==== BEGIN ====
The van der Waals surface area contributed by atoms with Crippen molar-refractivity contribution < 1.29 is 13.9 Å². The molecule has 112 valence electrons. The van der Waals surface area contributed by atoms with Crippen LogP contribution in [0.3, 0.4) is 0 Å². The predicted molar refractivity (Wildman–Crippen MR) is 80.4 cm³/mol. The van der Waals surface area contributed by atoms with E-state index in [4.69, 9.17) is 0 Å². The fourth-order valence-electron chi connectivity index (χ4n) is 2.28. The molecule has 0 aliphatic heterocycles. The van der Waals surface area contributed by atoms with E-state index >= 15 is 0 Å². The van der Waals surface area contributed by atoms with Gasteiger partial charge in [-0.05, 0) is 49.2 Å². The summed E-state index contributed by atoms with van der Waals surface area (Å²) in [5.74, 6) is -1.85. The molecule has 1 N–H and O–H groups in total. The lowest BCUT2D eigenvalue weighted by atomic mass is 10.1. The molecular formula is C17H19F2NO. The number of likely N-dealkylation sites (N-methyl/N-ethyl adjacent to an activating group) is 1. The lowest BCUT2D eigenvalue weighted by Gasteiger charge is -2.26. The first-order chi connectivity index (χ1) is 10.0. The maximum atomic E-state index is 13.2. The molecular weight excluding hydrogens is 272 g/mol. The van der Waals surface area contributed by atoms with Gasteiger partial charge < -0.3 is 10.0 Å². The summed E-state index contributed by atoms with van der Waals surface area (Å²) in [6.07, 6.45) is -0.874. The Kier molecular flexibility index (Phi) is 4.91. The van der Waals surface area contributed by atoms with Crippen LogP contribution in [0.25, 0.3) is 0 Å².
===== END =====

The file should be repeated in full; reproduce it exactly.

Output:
The van der Waals surface area contributed by atoms with Crippen molar-refractivity contribution < 1.29 is 13.9 Å². The molecule has 112 valence electrons. The van der Waals surface area contributed by atoms with Crippen LogP contribution in [0.3, 0.4) is 0 Å². The predicted molar refractivity (Wildman–Crippen MR) is 80.4 cm³/mol. The van der Waals surface area contributed by atoms with E-state index in [4.69, 9.17) is 0 Å². The fourth-order valence-electron chi connectivity index (χ4n) is 2.28. The molecule has 0 aliphatic heterocycles. The van der Waals surface area contributed by atoms with E-state index >= 15 is 0 Å². The van der Waals surface area contributed by atoms with Gasteiger partial charge in [-0.05, 0) is 49.2 Å². The summed E-state index contributed by atoms with van der Waals surface area (Å²) in [5.74, 6) is -1.85. The molecule has 1 N–H and O–H groups in total. The lowest BCUT2D eigenvalue weighted by atomic mass is 10.1. The molecular formula is C17H19F2NO. The number of likely N-dealkylation sites (N-methyl/N-ethyl adjacent to an activating group) is 1. The lowest BCUT2D eigenvalue weighted by Gasteiger charge is -2.26. The first-order chi connectivity index (χ1) is 10.0. The maximum atomic E-state index is 13.2. The molecular weight excluding hydrogens is 272 g/mol. The van der Waals surface area contributed by atoms with Gasteiger partial charge < -0.3 is 10.0 Å². The summed E-state index contributed by atoms with van der Waals surface area (Å²) in [6.07, 6.45) is -0.874. The Kier molecular flexibility index (Phi) is 4.91. The van der Waals surface area contributed by atoms with Crippen LogP contribution in [0.25, 0.3) is 0 Å².